Legal Case Brings Us Closer to Answering an Existential Hard Seltzer Question

The road to quantifying beer

Corona seltzer
As a wise man almost said, "You can have any seltzer you want, as long as it's a Corona."
Smith Collection/Gado/Getty Images

Earlier this year, a lawsuit against Fireball helped explain why the boozy product in question could be sold in grocery stores, which don’t sell hard liquor in many states. Now, another legal issue has come up to help classify a very different type of booze — in this case, hard seltzer. Hard seltzer has a neither-fish-nor-fowl quality to it — it’s usually filed along with beer where you can buy beer, but it’s a category unto itself. Right?

Well, maybe not. VinePair has news concerning a recent lawsuit over the very existence of Corona Hard Seltzer — and it has implications for the relationship between beer and hard seltzer moving forward.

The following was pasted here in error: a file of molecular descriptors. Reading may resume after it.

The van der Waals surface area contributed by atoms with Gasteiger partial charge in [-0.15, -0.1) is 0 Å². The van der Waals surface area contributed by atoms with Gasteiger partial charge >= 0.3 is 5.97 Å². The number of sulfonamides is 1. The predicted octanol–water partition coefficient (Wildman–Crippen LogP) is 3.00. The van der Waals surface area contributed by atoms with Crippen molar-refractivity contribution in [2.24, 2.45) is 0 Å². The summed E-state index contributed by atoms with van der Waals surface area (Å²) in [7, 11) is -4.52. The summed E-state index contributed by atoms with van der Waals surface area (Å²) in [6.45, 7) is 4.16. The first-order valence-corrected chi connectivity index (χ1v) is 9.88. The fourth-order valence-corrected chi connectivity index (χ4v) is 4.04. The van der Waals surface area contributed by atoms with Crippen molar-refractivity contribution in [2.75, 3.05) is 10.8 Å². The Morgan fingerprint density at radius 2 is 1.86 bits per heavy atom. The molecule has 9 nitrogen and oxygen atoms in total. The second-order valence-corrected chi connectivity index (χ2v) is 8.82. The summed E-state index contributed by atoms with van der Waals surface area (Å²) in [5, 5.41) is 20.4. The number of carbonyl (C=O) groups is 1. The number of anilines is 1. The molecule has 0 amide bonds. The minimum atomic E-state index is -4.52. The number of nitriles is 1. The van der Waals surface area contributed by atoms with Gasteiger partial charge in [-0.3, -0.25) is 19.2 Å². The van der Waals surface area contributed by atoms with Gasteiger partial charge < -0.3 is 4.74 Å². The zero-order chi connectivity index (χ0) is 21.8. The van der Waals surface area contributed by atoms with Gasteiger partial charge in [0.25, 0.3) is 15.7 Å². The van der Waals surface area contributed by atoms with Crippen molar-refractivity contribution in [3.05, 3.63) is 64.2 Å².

A Reuters article on the verdict in the case has more details on the case — and what it might mean for some industry giants. Grupo Modelo — itself a part of Anheuser-Busch InBev — sued Constellation Brands over Constellation’s use of the Corona name for a line of hard seltzer.

As Reuters notes, Constellation has had the right to distribute the beer Corona since 1996. Constellation argued that this meant that they could also sell hard seltzer using the brand name; Grupo Modelo disagreed. Unfortunately for them, the jury found in favor of Constellation.

As The Drinks Business noted in their report in the case, Constellation’s argument that their license permitted them to sell beer and malt beverages under the Corona name — and that seems to have held sway in the two-week trial. Is hard seltzer a type of beer, then? In the legal sense, it just might be.


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